Illustration 13: Future Production Graph by Reto Stauss (http://manufakturingruendung.ch/userfiles/image/seiten/OSH_production_future.png)
290 http://www.domusweb.it/en/design/states-of-design-03-thinkering 291 http://www.heise.de/tp/artikel/5/5567/1.html 195
B. What is Open Hardware
Wikipedia’s reflection on the suitability of collaboration for more material endeavours: “In some respects design and engineering are even more suited to open collaborative development than the increasingly common open-source software projects, because with 3D models and photographs the concept can often be understood visually. It is not even necessary that the project members speak the same languages to usefully collaborate.” 292 This principle finds its expression in the concurrent development of open hardware and open design, which respectively stress the physical aspect of the machine vs. the 'immaterial' design activity. The TAPR Open Hardware License gives the following definition: “Open Hardware is a thing - a physical artifact, either electrical or mechanical - whose design information is available to, and usable by, the public in a way that allows anyone to make, modify, distribute, and use that thing.”293 Janet Hope, an expert in open source biology, adds a number of important specifications: “For hardware to be open hardware: 1. Its design must be publicly accessible in a form that enables implementation and full understanding. 2. The software tools used to create the design should be free so that others can develop and improve the design. 3. The software interface to the hardware must be publicly accessible and free to use.”294 Strictly speaking, Open Hardware is a trademark available to manufacturers who apply for the Open Hardware Certification program sponsored by Free Software organizations.295 Patrick McNamara of the Open Hardware Foundation offers some further specifications and a typology. Given that “Closed Hardware is any hardware for which the creator of the hardware will not release information on how to make normal use of the hardware”296: • In the case of Open Interface hardware, all the documentation on how to make a piece of hardware perform the function for which it is designed is available. In the case of computer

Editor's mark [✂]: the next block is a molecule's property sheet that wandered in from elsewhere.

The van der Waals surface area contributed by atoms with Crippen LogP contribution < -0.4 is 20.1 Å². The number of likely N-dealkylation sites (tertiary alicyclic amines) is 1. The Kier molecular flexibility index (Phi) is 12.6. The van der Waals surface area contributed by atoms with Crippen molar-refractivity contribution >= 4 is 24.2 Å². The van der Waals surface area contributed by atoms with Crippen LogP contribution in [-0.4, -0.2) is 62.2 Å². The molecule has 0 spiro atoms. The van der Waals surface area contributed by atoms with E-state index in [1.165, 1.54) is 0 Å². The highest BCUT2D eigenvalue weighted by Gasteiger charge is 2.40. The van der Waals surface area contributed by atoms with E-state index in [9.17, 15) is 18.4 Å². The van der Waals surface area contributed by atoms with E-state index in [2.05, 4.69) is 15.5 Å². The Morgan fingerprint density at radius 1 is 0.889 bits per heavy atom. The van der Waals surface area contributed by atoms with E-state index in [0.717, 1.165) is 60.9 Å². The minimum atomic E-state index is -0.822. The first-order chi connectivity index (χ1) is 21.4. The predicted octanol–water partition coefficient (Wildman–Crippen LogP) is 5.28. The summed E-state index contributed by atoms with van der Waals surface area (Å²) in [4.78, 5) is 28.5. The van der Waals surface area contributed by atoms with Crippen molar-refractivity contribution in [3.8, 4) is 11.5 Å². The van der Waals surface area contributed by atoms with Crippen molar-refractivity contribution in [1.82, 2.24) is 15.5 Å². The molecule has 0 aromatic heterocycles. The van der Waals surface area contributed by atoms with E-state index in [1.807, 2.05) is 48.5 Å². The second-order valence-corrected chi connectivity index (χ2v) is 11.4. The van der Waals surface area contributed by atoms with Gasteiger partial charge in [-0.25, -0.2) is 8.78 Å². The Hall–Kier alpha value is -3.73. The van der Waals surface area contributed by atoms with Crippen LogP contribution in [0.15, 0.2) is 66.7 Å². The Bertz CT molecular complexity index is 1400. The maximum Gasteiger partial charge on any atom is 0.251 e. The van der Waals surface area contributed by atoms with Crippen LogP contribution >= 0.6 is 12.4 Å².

292 http://en.wikipedia.org/wiki/Open_design 293 http://www.tapr.org/ohl.html 294 http://p2pfoundation.net/Open_Hardware 295 http://opencollector.org/Whyfree/open_hardware.html 296 http://p2pfoundation.net/Closed_Hardware 196
hardware, this means that all the information necessary to produce fully functional drivers is available. • Open Design hardware is hardware in which enough detailed documentation is provided that a functionally compatible device could be created by a third party. Hardware for which the complete bill of materials necessary to construct the device is available fall into the category of Open Implementation.